Land of tension

Pastor Tom Jeske

Morning took us off for a day-trip in the countryside. We toted bottled water and pita-bread sandwiches with cucumbers and tomatoes. Someone from the hostel took us up into the highlands. As we moved out through streets of flat-roofed buildings, little kids with nut-brown faces, white teeth, and flashing black eyes watched us.

Northern Israel has hills like broad shoulders. The region’s “must-see” is a big sparkling body of fresh water. Locals call it Kinneret (Kin-air’-ett). Tourists point cameras at it. You and I know it as the Sea of Galilee.

Tiberias, with its palm trees and white plastered buildings, sits above the water on the western shore. You’ll find dockside cafés, red buses at the station, and a crappie-sized keeper some locals identified as “St. Peter’s fish.”

But now to these highlands, the north and east. For an area that qualifies as an international heritage site, something sure seemed out of place. The earth was absolutely torn apart. There seemed to be two long trails, exactly parallel. What fearsome force ripped those huge cuts in the dirt? Then someone recalled that we were in contested territory. A hostile border was not far from where we stood.

Later in the day over a cup of coffee, our guide passed along the news that the tracks were made yesterday by the army. Merkava is Hebrew for “chariot,” and it happens to be the name of the main battle tank of the Israel Defense Forces. To know such titanic things exist and are marshaled in your favor must bring a strong sense of security. Maybe.

While in the heights we found something else. As puffing hikers gained the high ground, flowers dotted the grass. They were the size of a crumpled tissue, the color of a kleenex soaked in blood.

A friend of ours preceded us to the highlands of Galilee. He was not a day-tripper but on the assignment of his life. Jesus of Nazareth served and prayed, healed and obeyed up here. Jesus’ challenge was to make the insecure and vulnerable little people listening to him understand the concept of real security. Wise eyes that had seen two worlds looked around up here and lighted on the wildflowers in the grass of the field. What a color. Why, great Solomon, one of the wisest and richest king this tired globe has ever seen, couldn’t dress like these. That son of David with all his staggering wealth could not import or produce fabric such as the scarlet clothes these flowers wore.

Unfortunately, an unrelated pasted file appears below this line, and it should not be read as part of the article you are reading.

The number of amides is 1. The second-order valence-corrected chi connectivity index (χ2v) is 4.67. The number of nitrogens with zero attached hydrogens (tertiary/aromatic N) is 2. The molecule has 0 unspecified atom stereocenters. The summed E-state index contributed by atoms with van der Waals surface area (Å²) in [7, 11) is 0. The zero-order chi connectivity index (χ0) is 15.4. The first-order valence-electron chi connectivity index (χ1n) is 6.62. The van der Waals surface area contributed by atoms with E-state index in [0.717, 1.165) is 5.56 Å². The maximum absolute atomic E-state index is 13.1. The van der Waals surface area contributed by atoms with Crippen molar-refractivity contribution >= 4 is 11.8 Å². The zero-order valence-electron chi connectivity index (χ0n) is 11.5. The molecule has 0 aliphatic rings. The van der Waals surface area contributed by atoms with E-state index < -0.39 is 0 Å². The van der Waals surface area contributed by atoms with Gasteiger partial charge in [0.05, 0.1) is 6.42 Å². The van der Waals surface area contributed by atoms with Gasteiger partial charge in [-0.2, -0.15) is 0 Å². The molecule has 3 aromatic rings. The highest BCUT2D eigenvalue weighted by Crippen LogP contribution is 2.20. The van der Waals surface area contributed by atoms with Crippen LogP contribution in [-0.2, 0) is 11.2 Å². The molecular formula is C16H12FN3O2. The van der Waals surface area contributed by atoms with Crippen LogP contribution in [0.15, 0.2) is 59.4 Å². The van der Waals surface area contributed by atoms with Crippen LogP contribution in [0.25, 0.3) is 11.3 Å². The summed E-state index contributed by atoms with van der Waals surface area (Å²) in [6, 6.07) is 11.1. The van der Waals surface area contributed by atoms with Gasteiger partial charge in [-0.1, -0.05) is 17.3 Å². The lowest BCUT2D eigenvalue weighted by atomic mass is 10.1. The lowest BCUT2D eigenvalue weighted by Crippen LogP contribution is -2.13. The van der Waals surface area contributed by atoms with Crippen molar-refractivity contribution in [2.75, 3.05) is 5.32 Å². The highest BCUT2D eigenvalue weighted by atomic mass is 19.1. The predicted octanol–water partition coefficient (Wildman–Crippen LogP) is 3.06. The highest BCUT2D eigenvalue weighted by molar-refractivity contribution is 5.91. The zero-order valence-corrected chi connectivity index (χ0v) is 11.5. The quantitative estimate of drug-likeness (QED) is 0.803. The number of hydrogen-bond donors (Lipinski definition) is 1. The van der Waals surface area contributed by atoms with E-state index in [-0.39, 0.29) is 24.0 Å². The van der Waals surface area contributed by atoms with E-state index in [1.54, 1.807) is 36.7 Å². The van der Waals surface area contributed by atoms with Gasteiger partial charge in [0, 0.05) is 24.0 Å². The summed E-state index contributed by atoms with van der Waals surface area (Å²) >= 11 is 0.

What kind of a father delights to cover fragile creatures that cannot even labor at a spinning wheel? If that is how God clothes the grass of the field, which is here today but tomorrow is stepped on by a tired hiker or torn by a military vehicle, what will the King do for his children, adopted at the breathtaking price of the blood of the Christ?

Insecurity is a weed of our sinful nature. Worry is unworthy of the men, women, teens, and children walking through unsafe places with the Lord Jesus. All around others are worrying about protecting their borders, maintaining alliances, studying the enemy. Unfaith. Worry is to be left behind in the hills of Galilee.

Where does my help come from? I lift up my eyes to the hills—to a little blood-red bloom.

“If that is how God clothes the grass of the field, which is here today and tomorrow is thrown into the fire, will he not much more clothe you, O you of little faith?” (Matthew 6:30).

Copyright ©
Living Hope Lutheran Church, Omaha, NE